Pewter was first used around the beginning of the Bronze Age in the Near East. The earliest piece of pewter found is from an Egyptian tomb from 1450 BC. Pewter was used in the ancient world by the Egyptians and later the Romans, and came into extensive use in Europe from the Middle Ages until the various developments in pottery and glass-making during the 18th and 19th centuries. Pewter items are often found in churches. Pewter was the chief tableware until the making of porcelain. Mass production of pottery, porcelain and glass products has seen pewter universally replaced in day-to-day life. Pewter artifacts continue to be produced, mainly as decorative or specialty items. Pewter was also used around East Asia. Although some items still exist Ancient Roman pewter is rare.
"Unlidded" mugs and lidded tankards may be the most familiar pewter artifacts from the late 17th and 18th centuries, although the metal was also used for many other items including porringers, plates, dishes, basins, spoons, measures, flagons, communion cups, teapots, sugar bowls, beer steins, and cream jugs. In the early 19th century, changes in fashion caused a decline in the use of pewter flatware. At the same time, production increased of both cast and spun pewter tea sets, whale-oil lamps, candlesticks, and so on. Later in the century, pewter alloys were often used as a base metal for silver-plated objects.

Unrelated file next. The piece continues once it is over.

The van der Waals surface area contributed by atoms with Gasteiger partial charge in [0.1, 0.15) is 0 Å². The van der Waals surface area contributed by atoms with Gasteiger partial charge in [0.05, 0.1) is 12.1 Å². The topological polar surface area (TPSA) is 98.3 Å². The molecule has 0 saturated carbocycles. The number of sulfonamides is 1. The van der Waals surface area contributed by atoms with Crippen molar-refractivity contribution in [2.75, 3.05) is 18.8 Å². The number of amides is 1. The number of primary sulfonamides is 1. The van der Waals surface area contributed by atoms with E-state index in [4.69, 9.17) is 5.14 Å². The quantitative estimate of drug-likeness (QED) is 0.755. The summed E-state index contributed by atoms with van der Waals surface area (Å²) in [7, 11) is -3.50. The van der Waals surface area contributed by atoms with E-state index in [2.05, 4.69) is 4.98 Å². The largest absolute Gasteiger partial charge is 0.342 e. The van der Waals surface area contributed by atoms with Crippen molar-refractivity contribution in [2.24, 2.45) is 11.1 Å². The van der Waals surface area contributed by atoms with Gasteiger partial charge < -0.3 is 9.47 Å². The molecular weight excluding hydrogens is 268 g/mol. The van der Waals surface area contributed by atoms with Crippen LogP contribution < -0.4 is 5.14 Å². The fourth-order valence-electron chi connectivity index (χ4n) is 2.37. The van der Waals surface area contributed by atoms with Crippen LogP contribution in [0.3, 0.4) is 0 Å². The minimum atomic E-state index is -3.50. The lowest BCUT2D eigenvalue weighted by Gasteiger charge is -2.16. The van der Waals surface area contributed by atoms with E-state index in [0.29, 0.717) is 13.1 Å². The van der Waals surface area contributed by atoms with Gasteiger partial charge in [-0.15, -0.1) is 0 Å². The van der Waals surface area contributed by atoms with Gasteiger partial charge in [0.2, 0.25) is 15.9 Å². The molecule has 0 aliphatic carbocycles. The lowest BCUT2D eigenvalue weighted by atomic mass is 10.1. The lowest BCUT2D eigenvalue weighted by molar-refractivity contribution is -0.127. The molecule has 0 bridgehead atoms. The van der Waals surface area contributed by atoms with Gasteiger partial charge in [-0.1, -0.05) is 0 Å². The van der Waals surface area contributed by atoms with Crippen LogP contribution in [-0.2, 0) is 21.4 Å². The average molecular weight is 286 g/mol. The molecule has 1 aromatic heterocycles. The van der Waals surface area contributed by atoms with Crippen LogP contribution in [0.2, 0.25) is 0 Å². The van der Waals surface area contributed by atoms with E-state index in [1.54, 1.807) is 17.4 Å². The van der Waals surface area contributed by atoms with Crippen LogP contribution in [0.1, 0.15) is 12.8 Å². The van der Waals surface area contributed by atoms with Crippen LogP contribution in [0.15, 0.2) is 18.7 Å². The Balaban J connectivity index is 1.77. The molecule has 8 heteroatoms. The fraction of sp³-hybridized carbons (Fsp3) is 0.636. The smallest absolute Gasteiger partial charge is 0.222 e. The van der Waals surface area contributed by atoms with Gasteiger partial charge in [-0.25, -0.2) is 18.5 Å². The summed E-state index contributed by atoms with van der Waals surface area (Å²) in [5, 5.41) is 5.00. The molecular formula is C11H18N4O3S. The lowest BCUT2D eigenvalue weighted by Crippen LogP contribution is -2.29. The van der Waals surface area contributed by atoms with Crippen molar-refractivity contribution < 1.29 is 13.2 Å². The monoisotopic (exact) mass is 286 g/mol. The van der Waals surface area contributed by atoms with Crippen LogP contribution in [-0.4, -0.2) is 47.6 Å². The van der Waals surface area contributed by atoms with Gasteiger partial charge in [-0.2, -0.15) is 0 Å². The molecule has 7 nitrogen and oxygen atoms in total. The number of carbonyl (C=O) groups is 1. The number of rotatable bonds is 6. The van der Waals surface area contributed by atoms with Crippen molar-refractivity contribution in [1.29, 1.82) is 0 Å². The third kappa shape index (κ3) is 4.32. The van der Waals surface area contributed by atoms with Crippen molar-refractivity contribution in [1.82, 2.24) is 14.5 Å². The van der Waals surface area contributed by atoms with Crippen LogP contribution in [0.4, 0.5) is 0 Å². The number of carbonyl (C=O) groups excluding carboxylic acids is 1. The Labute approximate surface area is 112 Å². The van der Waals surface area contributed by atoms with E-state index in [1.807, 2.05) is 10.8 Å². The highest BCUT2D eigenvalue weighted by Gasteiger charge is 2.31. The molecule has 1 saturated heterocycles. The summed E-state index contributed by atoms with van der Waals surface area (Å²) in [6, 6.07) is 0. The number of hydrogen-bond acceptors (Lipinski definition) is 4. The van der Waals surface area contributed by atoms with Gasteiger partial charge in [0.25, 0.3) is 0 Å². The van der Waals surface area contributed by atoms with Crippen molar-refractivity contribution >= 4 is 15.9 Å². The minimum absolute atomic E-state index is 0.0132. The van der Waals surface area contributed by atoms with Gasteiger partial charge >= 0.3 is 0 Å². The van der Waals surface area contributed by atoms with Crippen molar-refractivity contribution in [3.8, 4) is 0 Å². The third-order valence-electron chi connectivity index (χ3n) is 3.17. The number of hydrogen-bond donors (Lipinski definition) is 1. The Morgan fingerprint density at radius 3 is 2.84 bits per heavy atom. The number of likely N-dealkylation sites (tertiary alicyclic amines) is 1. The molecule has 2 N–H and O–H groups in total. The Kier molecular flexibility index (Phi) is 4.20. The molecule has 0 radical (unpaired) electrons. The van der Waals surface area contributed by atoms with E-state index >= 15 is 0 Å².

In the late 19th century, pewter came back into fashion with the revival of medieval objects for decoration. New replicas of medieval pewter objects were created, and collected for decoration. Today, pewter is used in decorative objects, mainly collectible statuettes and figurines, game figures, aircraft and other models, (replica) coins, pendants, plated jewelry and so on. Certain athletic contests, such as the United States Figure Skating Championships, award pewter medals to the fourth place finishers.